MEDFORD, Oregon – More than a year after experiencing a health roller coaster that could easily have cost her her life, Vanessa Trotter, 31, is back in Medford with her partner and brings with her a new perspective, full of gratitude and hope.
Trotter is no stranger to adversity. She grew up in Wichita, Kansas, and became a state ward at the age of 11 as her mother struggled with drug addiction and her father was serving time in jail. She and three of her younger siblings went through several foster homes and a children’s group home before settling in with a foster family three hours away in a rural town.
After graduating from high school, Trotter enrolled in community college – working as a student ambassador at the school, becoming a certified nursing assistant, and cleaning homes.
“I had it pretty well,” Trotter explained. “My foster parents cared about me and they kept in touch after I left home. I felt like I could do this. College was a good time. I have met a lot of people – including my partner, Michael [Maxson]. “
After Trotter graduated with an Associate of Science degree in 2014, she and Maxson joined several members of her family to move across the country to Medford. Trotter got a job with a health insurance company and worked his way up to an administrative position.
Things took a turn in the summer of 2020, as the coronavirus pandemic was in full swing. Trotter easily found herself out of breath, but a Covid-19 test she took came back negative. Her primary care doctor prescribed an inhaler, who suspected she had asthma. But Trotter’s condition continued to worsen until she coughed up blood.
In September of the same year, Trotter went to the Asante Rogue Regional Medical Center for treatment. A second Covid test came back negative. Then, at the age of 30, he was diagnosed with heart failure. Imaging showed several blood clots in his heart and lungs. A cardiologist broke the news that his only option was to have a heart transplant.
“I was just devastated,” Trotter said of her diagnosis. “It didn’t make sense to me. I did not know what to do. I thought ‘I’m going to die.’ I was so scared. “
All things considered, Trotter’s timing was lucky. The Oregon Health & Science University Heart Transplant Program suddenly closed in 2018 after the loss of his team of cardiologists. But by 2020, the program had been resuscitated, performing its first successful heart transplant. end of March.
In November, Trotter was airlifted to OHSU where they began the assessment process and have done their best to treat her in the meantime. Yet she found herself faced with a grim reality, having to write a will and an advanced directive while receiving intensive care treatment.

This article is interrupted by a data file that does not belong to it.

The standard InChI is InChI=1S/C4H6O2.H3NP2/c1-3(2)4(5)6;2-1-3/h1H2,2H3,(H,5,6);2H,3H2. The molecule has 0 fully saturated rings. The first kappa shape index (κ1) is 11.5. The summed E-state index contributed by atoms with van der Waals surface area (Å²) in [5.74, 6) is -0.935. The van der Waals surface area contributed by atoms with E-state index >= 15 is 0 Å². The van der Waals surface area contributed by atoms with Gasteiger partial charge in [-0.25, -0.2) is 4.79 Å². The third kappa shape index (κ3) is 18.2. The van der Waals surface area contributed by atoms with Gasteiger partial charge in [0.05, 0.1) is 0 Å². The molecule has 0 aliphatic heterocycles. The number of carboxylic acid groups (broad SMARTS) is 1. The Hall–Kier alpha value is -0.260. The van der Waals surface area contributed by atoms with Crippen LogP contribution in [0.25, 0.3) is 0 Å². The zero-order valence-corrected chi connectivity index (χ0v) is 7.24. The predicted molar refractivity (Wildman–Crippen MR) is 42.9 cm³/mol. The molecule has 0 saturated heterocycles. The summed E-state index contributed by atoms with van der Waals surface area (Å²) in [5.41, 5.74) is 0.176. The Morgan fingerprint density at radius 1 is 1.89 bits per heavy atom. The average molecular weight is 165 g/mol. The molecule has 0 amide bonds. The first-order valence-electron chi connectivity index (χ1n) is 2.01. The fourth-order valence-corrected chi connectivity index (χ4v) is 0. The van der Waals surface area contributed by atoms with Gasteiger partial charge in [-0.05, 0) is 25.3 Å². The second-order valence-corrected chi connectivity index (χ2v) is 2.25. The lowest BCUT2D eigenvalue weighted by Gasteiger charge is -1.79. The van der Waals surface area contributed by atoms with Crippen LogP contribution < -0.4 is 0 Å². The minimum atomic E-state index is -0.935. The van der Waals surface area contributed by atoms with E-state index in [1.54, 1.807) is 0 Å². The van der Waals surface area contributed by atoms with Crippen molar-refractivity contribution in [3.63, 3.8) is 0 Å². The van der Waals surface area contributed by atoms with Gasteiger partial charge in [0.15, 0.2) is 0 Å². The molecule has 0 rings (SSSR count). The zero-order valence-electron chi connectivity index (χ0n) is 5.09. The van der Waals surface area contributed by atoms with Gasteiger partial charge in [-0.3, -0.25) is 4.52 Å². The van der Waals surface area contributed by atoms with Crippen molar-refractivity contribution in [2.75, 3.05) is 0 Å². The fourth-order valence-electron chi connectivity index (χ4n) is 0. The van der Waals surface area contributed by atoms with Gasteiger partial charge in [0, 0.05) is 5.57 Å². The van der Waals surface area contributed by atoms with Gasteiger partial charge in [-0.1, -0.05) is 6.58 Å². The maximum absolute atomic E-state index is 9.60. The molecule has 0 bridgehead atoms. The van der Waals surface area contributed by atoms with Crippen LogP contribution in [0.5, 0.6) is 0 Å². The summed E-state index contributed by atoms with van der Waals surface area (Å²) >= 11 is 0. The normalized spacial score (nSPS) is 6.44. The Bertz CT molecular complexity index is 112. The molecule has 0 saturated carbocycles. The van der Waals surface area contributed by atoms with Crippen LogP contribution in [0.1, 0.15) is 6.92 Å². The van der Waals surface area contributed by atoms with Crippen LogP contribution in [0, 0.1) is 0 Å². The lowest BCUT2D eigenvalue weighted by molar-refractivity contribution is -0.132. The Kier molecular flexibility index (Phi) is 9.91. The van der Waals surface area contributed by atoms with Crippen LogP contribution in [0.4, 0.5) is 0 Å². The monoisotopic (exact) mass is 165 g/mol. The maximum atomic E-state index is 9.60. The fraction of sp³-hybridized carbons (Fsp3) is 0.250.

Neither Trotter nor Maxson could work as she was receiving care in Portland, and only with the help of friends and family were they able to pay the bills and maintain her insurance to cover her care. and a possible transplant.
In late 2020 and early 2021, Trotter was traveling back and forth between Portland and Medford. Finally, in May 2021, she received some good news. When the call from OHSU came to him that there was a heart waiting for them, Trotter and Maxson drove all night from Medford to Portland. The five-hour operation itself was a success and she woke up on May 17 feeling immediately changed.
“I could tell my heart was different,” Trotter recalls. “I felt like my heart was going to beat out of my chest. I swear I could hear it with my own eyes. Boom! Boom! I wondered why it was so strong. The doctors told me that I was not used to having a working heart. To fall asleep, I ended up having to count as a distraction.
Trotter was not out of the woods yet. She had complications that affected her kidneys, forcing her to go on dialysis for a while. She also had to be hospitalized again for a while due to a bacterial infection probably made worse by the immunosuppressive drugs used to prevent her body from rejecting the new heart.
Finally, in mid-August, Trotter and Maxson were able to return home to Medford. She has not yet been able to return to work, although she does not want anything more. In the meantime, she is considering volunteering or continuing her education.
“My situation helps me understand that I can do more in life and that I don’t have to stay in a certain box,” Trotter said.
Growing up in a host family, Trotter learned to be independent and self-sufficient. But she says her journey over the past year has changed the way she sees things, teaching her that she can lean on others.
“We can all take help,” she said. “The world is not always there to have you. There are people who want to help you succeed.
Above all, Trotter is grateful – and hopeful. She has seen many times now that it is possible to come back from the brink of disaster.
“I just want people to know that there is hope and that they don’t accept your situation as fate,” she said.